Next up we might want to consider just how important cumulative impressions are to making a marketing campaign work.


OT: Another Austin Music Venue Bites the Dust.

This is all that's left of the Austin Music Hall. Future site of some soaring, anonymous residential tower for people desperate to live downtown.

The Austin Music Hall was originally built in 1995 and then almost completely re-built in a remodel in 2007. What they ended up with was a building with pretty miserable acoustics but a huge bar and a convenient venue for lots of downtown shows. A cheaper alternative to the ACL stage at the W Hotel. 

Now, less than ten years after the multi-million dollar remodel, the building is just a pile of twisted metal and semi-powdered cement. Another downtown half acre sold for enormous amounts of money and ready to host yet another too tall residence town. Kinda sad, kinda not. It was never a great venue  in which to actually "hear" music. The square main hall was an audio nightmare (as we found out early on when staging a musical there) and the parking in the area was/is pretty bad. But president Obama visited here last year and I can't count how many corporations used the venue, in conjunction with then popular, Lyle Lovett, for their celebrations of success in the late 1990's and again, more recently. Hapless photographer with ear plugs in tow...

Just noting the passing as part of yet another Austin transition: from tradition and music to just profit. 
Could be worse. We could be mired in a great depression. I guess we've got to count our lucky stars. 

Here is what the Austin Music Hall looked like just before it came tumbling down.

Dogs at the Pecan Street Festival. Just taking in the smells...

 I love dogs. They are always on alert. Always hyper vigilant. Then able to take a nap at the drop of a hat.


Sony point and shoot camera as "street photography instrument."

I went for a walk downtown this afternoon. The city was hosting the annual Pecan Street Festival. Free and open to the public. Blocks and blocks of vendors and non-profit organizations selling everything from custom T-shirts to dark chocolate. It was fun to walk through the crowd at a leisurely pace, stopping to snap the flow of people going by like a lively river. 

I was going to take a full frame camera and a 50mm lens but I read something recently that more or less said we tend to become prisoners to our past habits, so I put down the cliché rig and grabbed my trusty Sony RX10iii. I set the camera to "A" and walked along taking in the ambiance and the energy of families and singles walking, some with their dogs, along a long line of booths and tents. It was fun, relaxing and the first afternoon the temperature hasn't hit the 90's in a good long while. Here is some of what I saw..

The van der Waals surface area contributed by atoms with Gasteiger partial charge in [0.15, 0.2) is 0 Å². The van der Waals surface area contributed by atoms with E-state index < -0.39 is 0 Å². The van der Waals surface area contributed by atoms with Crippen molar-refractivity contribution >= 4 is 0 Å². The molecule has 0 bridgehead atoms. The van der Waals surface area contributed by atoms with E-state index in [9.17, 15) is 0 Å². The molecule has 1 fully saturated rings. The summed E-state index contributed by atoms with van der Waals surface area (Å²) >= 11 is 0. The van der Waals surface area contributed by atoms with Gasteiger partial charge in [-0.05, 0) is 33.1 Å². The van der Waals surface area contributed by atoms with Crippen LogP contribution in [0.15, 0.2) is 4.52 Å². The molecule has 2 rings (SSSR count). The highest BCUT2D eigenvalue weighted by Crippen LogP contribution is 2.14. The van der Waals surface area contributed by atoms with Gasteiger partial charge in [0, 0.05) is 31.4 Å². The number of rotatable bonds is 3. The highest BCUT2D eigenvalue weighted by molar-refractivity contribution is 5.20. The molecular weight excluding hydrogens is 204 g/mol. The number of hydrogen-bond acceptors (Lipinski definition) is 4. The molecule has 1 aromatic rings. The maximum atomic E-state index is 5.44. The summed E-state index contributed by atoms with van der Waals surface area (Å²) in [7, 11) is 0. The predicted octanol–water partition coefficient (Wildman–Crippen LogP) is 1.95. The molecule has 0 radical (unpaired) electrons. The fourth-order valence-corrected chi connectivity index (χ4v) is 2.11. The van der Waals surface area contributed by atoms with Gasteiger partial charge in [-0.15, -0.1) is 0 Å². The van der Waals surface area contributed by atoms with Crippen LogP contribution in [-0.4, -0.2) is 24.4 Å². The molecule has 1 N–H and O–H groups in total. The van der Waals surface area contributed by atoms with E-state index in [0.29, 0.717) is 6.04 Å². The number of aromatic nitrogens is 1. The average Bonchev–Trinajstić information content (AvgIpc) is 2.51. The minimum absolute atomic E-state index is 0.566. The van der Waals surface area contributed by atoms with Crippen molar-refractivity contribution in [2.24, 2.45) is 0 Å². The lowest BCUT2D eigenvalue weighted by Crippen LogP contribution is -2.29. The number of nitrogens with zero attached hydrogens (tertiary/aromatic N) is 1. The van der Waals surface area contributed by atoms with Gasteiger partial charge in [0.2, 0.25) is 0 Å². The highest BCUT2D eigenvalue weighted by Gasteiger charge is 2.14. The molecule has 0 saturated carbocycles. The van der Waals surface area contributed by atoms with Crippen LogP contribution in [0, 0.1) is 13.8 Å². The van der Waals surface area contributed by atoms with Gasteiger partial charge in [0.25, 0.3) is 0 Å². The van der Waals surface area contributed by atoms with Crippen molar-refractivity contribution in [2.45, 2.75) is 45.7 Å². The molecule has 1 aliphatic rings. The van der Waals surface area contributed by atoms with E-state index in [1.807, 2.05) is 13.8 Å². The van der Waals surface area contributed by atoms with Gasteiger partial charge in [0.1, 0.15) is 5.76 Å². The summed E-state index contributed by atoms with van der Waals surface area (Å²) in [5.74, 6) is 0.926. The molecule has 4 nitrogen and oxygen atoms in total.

Sony's answer to Nikon and Canon's "Nifty Fifty."

A Rehearsal Photo from Zach's upcoming production of: Priscilla, Queen of the Desert. The Musical.

In the distant past cameras did not come with nasty little "standard zoom" lenses as part of their cost effective package, they came with a 50mm f1.8 or f2.0 normal lens. The benefits are legion. Even the most pedestrian 50mm lens handily outperformed the plastic zooms when it came to sharpness and clarity. The zooms were preferred only for their focal length flexibility which, unfortunately, was only deliver along with a big helping of slow aperture. Over time the general public became less and less discriminating (or less well educated) and chose to think that the zoom gave them more stuff for their money. Now cameras no longer come packaged with normal, prime lenses. 

Nikon and Canon continued to make small, light, fast and inexpensive 50mm lenses and, as trends go through cycles, the benefits of the single focal length lens have been rediscovered. Hundreds of thousands of "Nifty Fifties" have been sold over the last decade and photography is better for it. But if you chose to live your photographic life in the Sony mirrorless camp you had few low priced options in that focal length range. Sony introduced one lens, the 55mm f1.8 that cost about $900 and, while it is very, very good, it seems almost churlish to have the ambition to be a big camera company if your customers don't have a cost effective choice in this realm. No, the Zeiss Loxias don't count as cost effective.

The faithful waited three years from the launch of the original A7 series cameras in order to see the introduction of a cost effective alternative to the super lens. It comes to us in the form of a 50mm f1.8 FE lens at a list price of $249 and a current street price of $199. It comes to us with six elements and, in a departure from Nikon and Canon, one of the elements is an aspherical. There are seven aperture blades and it's touted as a high resolution lens solution. According to the test hungry technicians at DXOMark.com it tests out very, very well. It out resolves 24megapixel, full frame sensors and deliver a score of 36, which is a big bump up from most standard zoom lenses --- even the Zeiss 24-70mm f4.0.